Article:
“I would eat it,” I said, “because I hate to see food going to waste. But if you want total honesty, I would likely spend the rest of the day thinking about that chicken I didn’t get.”
“I see. So you might be the sort of person who’d be too nice to tell a guy if he was bothering you. But let me ask you this… how did you choose your dog?”
“Paws?” My eyes traveled down the gray leash in my left hand to my dog, who was trotting along happily with her tongue hanging out. I’d have brought water for her if I had known we’d be walking so long.
“Yeah,” he said. “Did you have a specific type of dog in mind or anything?”
“I wanted to get a bigger dog actually. I was nervous about living by myself and… well, I wasn’t looking for a real guard dog. I just thought one with a nice, deep bark would make scary people reconsider breaking into my apartment. But I went to a shelter and Paws was one of the first dogs I met. We clicked. She just looked at me like she was ready to be mine, and I took her home as soon as I could.”
“I’m sure she was grateful.” Tracker shifted Baby to his other arm. “Do you want me to hold one of those leashes? I could take Sampson for a bit.”
“Uh… okay.” It did sound nice to have a break. Sampson’s leash was looped around my wrist, and I let it slide to my fingers so I could pass it to Tracker. My brain didn’t understand that incidental contact meant nothing. It lit up an obscene number of nerve endings when he took the leash from me.
We managed the transaction without stopping, and Tracker managed it without even slowing his stream of questions. “Do you cover your eyes if something scary is about to happen in a movie?”
“Not necessarily scary, but gory yes. I hide if I think there will be blood.”
“Okay. What would you say is the nicest thing anyone has ever done for you?”
“I don’t know.” I shrugged and pointed at Sampson. “Hold his leash?”
Tracker stopped walking. I got a few steps ahead of him before I noticed and turned back. He was giving me a very strange look. “I can’t tell if you’re kidding,” he said. “Tell me you’re kidding because if that is seriously the nicest thing you can think of then I need to have a talk with the people in your life.”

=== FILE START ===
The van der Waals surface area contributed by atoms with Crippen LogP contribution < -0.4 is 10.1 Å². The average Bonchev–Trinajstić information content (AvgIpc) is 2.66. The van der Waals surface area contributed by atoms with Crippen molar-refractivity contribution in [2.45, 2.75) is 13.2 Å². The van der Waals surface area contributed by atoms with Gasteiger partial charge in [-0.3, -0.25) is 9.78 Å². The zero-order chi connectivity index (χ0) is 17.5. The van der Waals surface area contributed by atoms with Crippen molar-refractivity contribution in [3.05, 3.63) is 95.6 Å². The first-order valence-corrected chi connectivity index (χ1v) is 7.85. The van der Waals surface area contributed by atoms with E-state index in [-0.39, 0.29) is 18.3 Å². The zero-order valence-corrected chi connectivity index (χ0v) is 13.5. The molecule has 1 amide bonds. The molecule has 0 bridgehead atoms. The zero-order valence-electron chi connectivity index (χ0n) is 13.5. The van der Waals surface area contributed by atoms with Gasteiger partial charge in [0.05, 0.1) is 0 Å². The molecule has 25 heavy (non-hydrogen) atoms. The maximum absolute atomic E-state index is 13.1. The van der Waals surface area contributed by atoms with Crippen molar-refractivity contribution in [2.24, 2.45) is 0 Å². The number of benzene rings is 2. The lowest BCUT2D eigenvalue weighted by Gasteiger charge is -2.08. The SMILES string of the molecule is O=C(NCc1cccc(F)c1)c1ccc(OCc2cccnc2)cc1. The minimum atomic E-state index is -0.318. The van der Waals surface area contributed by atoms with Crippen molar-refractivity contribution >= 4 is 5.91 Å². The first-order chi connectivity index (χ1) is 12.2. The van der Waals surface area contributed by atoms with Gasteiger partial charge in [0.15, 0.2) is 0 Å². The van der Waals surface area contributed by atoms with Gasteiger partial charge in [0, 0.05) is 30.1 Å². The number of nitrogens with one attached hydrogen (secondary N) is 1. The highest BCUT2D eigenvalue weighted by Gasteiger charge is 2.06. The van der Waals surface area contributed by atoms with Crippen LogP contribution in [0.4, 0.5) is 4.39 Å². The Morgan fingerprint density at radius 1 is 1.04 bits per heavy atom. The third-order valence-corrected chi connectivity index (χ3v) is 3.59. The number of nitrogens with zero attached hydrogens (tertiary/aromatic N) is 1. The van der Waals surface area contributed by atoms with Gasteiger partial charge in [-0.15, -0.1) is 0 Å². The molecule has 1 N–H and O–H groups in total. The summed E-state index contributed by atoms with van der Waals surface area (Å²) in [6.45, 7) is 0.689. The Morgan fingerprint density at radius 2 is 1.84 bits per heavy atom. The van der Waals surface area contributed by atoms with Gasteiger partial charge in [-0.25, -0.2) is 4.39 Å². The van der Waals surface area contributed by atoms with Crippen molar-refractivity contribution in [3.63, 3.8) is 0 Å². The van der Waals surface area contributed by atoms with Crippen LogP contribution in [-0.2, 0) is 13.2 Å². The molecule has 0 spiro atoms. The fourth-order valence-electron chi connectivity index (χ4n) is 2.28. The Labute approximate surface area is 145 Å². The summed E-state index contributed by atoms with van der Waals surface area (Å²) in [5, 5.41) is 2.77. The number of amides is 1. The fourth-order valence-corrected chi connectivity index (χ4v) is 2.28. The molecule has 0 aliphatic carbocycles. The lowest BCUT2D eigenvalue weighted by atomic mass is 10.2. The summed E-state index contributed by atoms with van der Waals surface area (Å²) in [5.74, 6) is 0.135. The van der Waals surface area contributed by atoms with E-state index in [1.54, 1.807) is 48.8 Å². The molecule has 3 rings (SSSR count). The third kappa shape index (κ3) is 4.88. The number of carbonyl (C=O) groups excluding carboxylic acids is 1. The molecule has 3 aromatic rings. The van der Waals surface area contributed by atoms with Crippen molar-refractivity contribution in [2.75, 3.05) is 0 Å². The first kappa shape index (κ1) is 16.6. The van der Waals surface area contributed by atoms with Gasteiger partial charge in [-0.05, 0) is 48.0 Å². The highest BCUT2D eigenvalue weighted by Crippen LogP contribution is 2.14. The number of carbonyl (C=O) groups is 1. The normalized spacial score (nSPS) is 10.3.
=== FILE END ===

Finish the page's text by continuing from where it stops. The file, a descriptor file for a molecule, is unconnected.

I started laughing. Only partly because he looked ready to beat some nice into people and that was an amusing thought. Mostly I laughed to cover how scared I was. That was the moment I knew I couldn’t fool myself any longer. I liked this guy. I liked him more than I liked anyone in a long time, and I didn’t want to admit that meant he could hurt me. “Yes, I’m kidding,” I said. “That’s just… that’s a hard question to answer in the spur of the moment.”
“All right.” He put Baby back on the sidewalk before he began moving and she was willing to walk, though we went slower when she wasn’t being carried. We walked in silence for at least half a block. I was sure he was making a deliberate effort not to bother me and his not talking was the only thing that was bothering me.
“Do you, um…” I wanted to try to ask him something random, but my mind was throwing out unrandom questions, all of them related to future possibilities that I wanted him to suggest first. I bent to pet Paws and clear my head. “How you doing, girl? We’re getting close to home now.” She seemed happy and I relaxed somewhat.
“Were you going to ask me something?” Tracker’s blue eyes were hopeful under his hat.
My mind unlocked the door to random. “Have you ever gone back and finished one of those books from high school?”
“What do you mean?”
“You know, the books you were assigned to read in high school but you hadn’t finished before the test so you quit reading them. Did you ever go back and finish one?”
He appeared scandalized and it was clearly an act. “What makes you think I didn’t finish all of them in high school?”
“It’s no fun to read a book someone else picked out for you,” I said. “No one finishes all of them.”
“All right. I’ll ask you something else.”
“No.” He looked a little worried. “I’ll be honest. I—”
“Too late.” I held up the hand that was free now that I had only one dog under my control. “You missed that question. Try this… If someone were to make pancakes and waffles using the exact same batter, which would taste better?”